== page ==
Materie, hetsy gewone of donker, word behoue ​​gebly: die vergroting van die houer se grootte verminder die digtheid van energie, en dus die potensiaal vir verdere uitbreiding. Donker energie daarenteen het konstante digtheid (in die eenvoudigste model), dus hoe groter die boks is, hoe meer donker energie is daar, en hoe groter potensiaal vir uitbreiding.

Soos u hopelik bymekaargekom het, is materie voldoende om ruimte-uitbreiding aan te dryf: geen donker energie benodig nie. (Ek het die bydrae uit die lig weggelaat, wat ook kosmiese uitbreiding kan dryf, maar dit het nie 'n belangrike rol gespeel sedert die heelal jonk was nie.) In werklikheid verskil donker energie fundamenteel as materie (gewoon of donker), wat 'n afnemende effek namate ruimtetyd uitbrei. Dit is waarom ek haat die term & # 8220donker energie & # 8221, omdat dit die term & # 8220donker saak & # 8221 oproep en die twee stowwe baie verskillende effekte het. Daar is egter beide materie en donker energie in die heelal wat ons het, en om te verstaan ​​waarom ruimtetyd uitbrei, vereis albei konsepte.

Aantekeninge

Ek is aangespoor om die vraag in die posttitel te vra en te beantwoord deur Peter Coles, wat spesifiek wou hê dat wetenskapskrywers duideliker moes wees oor die verduideliking van donker energie: die naam wat ons gee aan die stof wat kosmiese versnelling dryf. Sean Carroll het hier 'n verduideliking gegee, insluitend hoe nie om donker energie te beskryf. En ek bely: ek het die fout gemaak wat Sean beskryf, so beskou hierdie pos as 'n regstelling vir myself!


Inhoud

In die dekades sedert die opsporing van kosmiese mikrogolfagtergrond (CMB) in 1965, [10] het die oerknal-model die mees aanvaarde model geword wat die evolusie van ons heelal verklaar. Die Friedmann-vergelyking definieer hoe die energie in die heelal sy uitbreiding dryf.

waar κ die kromming van die heelal voorstel, a(t) is die skaalfaktor, ρ is die totale energiedigtheid van die heelal, en H is die Hubble-parameter. [11]

Ons kan dan die Hubble-parameter herskryf as

waar die vier huidige hipotese bydraers tot die energiedigtheid van die heelal kromming, materie, bestraling en donker energie is. [12] Elk van die komponente neem af met die uitbreiding van die heelal (toenemende skaalfaktor), behalwe miskien die donker-energieterm. Dit is die waardes van hierdie kosmologiese parameters wat fisici gebruik om die versnelling van die heelal te bepaal.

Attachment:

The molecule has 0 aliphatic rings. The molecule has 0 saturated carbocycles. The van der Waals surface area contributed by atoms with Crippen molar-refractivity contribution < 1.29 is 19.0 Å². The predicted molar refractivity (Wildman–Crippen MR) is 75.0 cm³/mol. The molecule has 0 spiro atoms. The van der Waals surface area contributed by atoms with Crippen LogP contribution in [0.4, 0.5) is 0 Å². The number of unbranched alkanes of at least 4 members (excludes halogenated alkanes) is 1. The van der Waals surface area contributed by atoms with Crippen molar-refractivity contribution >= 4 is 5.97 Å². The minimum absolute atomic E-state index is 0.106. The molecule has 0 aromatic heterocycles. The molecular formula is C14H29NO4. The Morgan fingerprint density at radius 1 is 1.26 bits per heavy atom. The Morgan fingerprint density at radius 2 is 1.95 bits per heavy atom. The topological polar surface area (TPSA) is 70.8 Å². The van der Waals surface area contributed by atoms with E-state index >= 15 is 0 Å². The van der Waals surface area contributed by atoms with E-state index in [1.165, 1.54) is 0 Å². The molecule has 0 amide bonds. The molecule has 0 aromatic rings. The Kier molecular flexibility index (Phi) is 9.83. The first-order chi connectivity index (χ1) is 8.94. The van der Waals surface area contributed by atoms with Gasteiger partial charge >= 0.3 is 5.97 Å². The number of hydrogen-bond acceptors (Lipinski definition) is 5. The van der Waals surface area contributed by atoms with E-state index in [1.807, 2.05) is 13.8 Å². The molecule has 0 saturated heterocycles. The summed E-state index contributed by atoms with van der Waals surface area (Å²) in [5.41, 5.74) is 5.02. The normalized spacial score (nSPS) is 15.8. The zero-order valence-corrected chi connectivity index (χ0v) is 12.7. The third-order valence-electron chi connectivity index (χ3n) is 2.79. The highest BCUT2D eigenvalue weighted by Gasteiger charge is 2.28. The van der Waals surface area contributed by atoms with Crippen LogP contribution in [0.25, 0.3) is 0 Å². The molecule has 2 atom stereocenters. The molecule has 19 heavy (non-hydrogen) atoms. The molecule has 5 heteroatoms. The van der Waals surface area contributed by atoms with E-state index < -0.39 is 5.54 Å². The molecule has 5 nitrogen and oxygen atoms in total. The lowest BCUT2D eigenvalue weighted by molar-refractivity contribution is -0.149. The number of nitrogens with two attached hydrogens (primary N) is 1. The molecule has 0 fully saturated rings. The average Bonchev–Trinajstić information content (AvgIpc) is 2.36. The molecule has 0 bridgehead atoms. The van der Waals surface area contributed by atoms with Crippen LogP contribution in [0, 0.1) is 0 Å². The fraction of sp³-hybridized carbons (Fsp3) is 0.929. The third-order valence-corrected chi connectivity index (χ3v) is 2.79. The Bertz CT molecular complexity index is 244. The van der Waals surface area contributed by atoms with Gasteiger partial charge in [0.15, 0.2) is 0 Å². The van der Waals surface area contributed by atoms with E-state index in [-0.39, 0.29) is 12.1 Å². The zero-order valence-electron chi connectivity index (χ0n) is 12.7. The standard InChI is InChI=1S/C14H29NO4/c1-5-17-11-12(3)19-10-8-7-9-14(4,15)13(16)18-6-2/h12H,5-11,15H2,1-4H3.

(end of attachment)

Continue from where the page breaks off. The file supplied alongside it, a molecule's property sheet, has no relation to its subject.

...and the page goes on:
Die versnellingsvergelyking beskryf die evolusie van die skaalfaktor mettertyd

waar die druk P gedefinieer word deur die gekose kosmologiese model. (sien verduidelikende modelle hieronder)

Natuurkundiges was op 'n tyd so verseker van die vertraging van die uitbreiding van die heelal dat hulle 'n sogenaamde vertragingsparameter ingestel het q0 . [13] Huidige waarnemings dui aan dat hierdie vertragingsparameter negatief is.

Verhouding tot inflasie

Volgens die teorie van kosmiese inflasie het die heel vroeë heelal 'n periode van baie vinnige, kwasi-eksponensiële uitbreiding ondergaan. Terwyl die tydskaal vir hierdie periode van uitbreiding baie korter was as dié van die huidige uitbreiding, was dit 'n tydperk van versnelde uitbreiding met 'n paar ooreenkomste met die huidige tydvak.

Tegniese definisie Edit

Om te leer oor die tempo van uitbreiding van die heelal, kyk ons ​​na die grootte-rooi-verskuiwing van astronomiese voorwerpe met behulp van standaard kerse, of hul afstand-rooi-verskuiwing met behulp van standaard liniale. Ons kan ook kyk na die groei van grootskaalse strukture en vind dat die waargenome waardes van die kosmologiese parameters die beste beskryf word deur modelle wat 'n versnelde uitbreiding insluit.

Supernova-waarneming Wysig

In 1998 kom die eerste bewyse vir versnelling van die waarneming van Type Ia-supernovas, wat wit dwerge ontplof wat hul stabiliteitsperk oorskry het. Omdat hulle almal soortgelyke massas het, is hul intrinsieke helderheid standaardiseerbaar. Herhaalde beeldvorming van geselekteerde dele van die lug word gebruik om die supernovas te ontdek. Vervolgwaarnemings gee hul helderheid, wat omgeskakel word in 'n hoeveelheid wat bekend staan ​​as helderheidsafstand (sien afstandsmetings in kosmologie vir besonderhede). [14] Spektrale lyne van hul lig kan gebruik word om hul rooiverskuiwing te bepaal.

Vir supernovas met 'n rooi verskuiwing van minder as ongeveer 0,1, of 'n ligte reistyd van minder as 10 persent van die ouderdom van die heelal, gee dit 'n byna liniêre verhouding – rooiverskuiwing as gevolg van die wet van Hubble. Aangesien die uitbreidingstempo van die heelal oor tyd verander het op groter afstande, wyk die afstand-rooiverskuiwingsverhouding af van lineariteit, en hierdie afwyking hang af van hoe die uitbreidingstempo oor tyd verander het. Die volledige berekening vereis rekenaarintegrasie van die Friedmann-vergelyking, maar 'n eenvoudige afleiding kan soos volg gegee word: die rooi verskuiwing z gee die kosmiese skaalfaktor direk toe die supernova ontplof het.

Baryon akoestiese ossillasies

In die vroeë heelal voordat herkombinasie en ontkoppeling plaasgevind het, bestaan ​​fotone en materie in 'n oerplasma. Punte met 'n hoër digtheid in die foton-barionplasma sou saamtrek en deur swaartekrag saamgepers word totdat die druk te groot geword het en hulle weer uitgebrei het. [13] [ bladsy benodig ] Hierdie inkrimping en uitbreiding het vibrasies in die plasma veroorsaak wat analoog is aan klankgolwe. Aangesien donker materie slegs gravitasie op mekaar inwerk, bly dit in die middel van die klankgolf, die oorsprong van die oorspronklike oordadigheid. Toe ontkoppeling plaasgevind het, ongeveer 380,000 jaar na die oerknal, [17] het fotone van materie geskei en kon hulle vryelik deur die heelal stroom, wat die kosmiese mikrogolfagtergrond skep soos ons dit ken. Dit het skulpe van baryoniese materie in 'n vaste radius gelaat vanaf die oordigtheid van donker materie, 'n afstand wat bekend staan ​​as die klankhorison. Met verloop van tyd en die heelal het uitgebrei, was dit by hierdie anisotropieë van materiaaldigtheid waar sterrestelsels begin vorm het. Deur dus te kyk na die afstande waarop sterrestelsels by verskillende rooi verskuiwings geneig is om te groepeer, is dit moontlik om 'n standaardhoekafstand te bepaal en dit te gebruik om te vergelyk met die afstande wat deur verskillende kosmologiese modelle voorspel word.